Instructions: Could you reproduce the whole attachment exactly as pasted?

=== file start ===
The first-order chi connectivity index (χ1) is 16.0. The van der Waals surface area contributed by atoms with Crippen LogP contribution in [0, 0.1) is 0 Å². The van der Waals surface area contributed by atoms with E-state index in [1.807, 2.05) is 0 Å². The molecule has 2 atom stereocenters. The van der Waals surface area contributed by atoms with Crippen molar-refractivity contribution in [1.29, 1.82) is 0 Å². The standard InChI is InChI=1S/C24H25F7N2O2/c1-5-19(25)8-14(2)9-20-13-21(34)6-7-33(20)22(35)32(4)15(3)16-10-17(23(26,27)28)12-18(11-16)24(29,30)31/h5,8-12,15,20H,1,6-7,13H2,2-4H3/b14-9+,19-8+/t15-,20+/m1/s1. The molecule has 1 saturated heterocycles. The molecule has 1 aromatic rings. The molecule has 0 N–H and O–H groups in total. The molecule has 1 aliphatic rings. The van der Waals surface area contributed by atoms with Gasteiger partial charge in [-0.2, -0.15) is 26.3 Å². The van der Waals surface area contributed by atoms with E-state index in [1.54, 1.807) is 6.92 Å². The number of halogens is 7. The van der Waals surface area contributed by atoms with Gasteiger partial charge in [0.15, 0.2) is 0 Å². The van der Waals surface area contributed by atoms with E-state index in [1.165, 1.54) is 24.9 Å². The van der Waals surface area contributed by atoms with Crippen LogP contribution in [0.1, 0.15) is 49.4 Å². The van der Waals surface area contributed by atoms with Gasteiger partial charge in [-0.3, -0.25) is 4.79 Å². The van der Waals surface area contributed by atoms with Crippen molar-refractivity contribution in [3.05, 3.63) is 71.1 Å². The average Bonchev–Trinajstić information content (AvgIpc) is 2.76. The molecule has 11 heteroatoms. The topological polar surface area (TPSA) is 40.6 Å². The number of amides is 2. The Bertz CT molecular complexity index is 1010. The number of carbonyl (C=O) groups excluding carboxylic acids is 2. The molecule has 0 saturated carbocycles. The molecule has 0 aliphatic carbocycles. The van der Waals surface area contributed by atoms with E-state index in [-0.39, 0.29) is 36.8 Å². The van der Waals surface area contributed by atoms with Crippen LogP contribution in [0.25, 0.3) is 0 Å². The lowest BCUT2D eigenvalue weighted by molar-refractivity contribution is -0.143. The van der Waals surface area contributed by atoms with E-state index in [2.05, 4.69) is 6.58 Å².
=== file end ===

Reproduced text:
The first-order chi connectivity index (χ1) is 16.0. The van der Waals surface area contributed by atoms with Crippen LogP contribution in [0, 0.1) is 0 Å². The van der Waals surface area contributed by atoms with E-state index in [1.807, 2.05) is 0 Å². The molecule has 2 atom stereocenters. The van der Waals surface area contributed by atoms with Crippen molar-refractivity contribution in [1.29, 1.82) is 0 Å². The standard InChI is InChI=1S/C24H25F7N2O2/c1-5-19(25)8-14(2)9-20-13-21(34)6-7-33(20)22(35)32(4)15(3)16-10-17(23(26,27)28)12-18(11-16)24(29,30)31/h5,8-12,15,20H,1,6-7,13H2,2-4H3/b14-9+,19-8+/t15-,20+/m1/s1. The molecule has 1 saturated heterocycles. The molecule has 1 aromatic rings. The molecule has 0 N–H and O–H groups in total. The molecule has 1 aliphatic rings. The van der Waals surface area contributed by atoms with Gasteiger partial charge in [-0.2, -0.15) is 26.3 Å². The van der Waals surface area contributed by atoms with E-state index in [1.54, 1.807) is 6.92 Å². The number of halogens is 7. The van der Waals surface area contributed by atoms with Gasteiger partial charge in [0.15, 0.2) is 0 Å². The van der Waals surface area contributed by atoms with E-state index in [1.165, 1.54) is 24.9 Å². The van der Waals surface area contributed by atoms with Crippen LogP contribution in [0.1, 0.15) is 49.4 Å². The van der Waals surface area contributed by atoms with Gasteiger partial charge in [-0.3, -0.25) is 4.79 Å². The van der Waals surface area contributed by atoms with Crippen molar-refractivity contribution in [3.05, 3.63) is 71.1 Å². The average Bonchev–Trinajstić information content (AvgIpc) is 2.76. The molecule has 11 heteroatoms. The topological polar surface area (TPSA) is 40.6 Å². The number of amides is 2. The Bertz CT molecular complexity index is 1010. The number of carbonyl (C=O) groups excluding carboxylic acids is 2. The molecule has 0 saturated carbocycles. The molecule has 0 aliphatic carbocycles. The van der Waals surface area contributed by atoms with E-state index in [-0.39, 0.29) is 36.8 Å². The van der Waals surface area contributed by atoms with Crippen LogP contribution in [0.25, 0.3) is 0 Å². The lowest BCUT2D eigenvalue weighted by molar-refractivity contribution is -0.143. The van der Waals surface area contributed by atoms with E-state index in [2.05, 4.69) is 6.58 Å².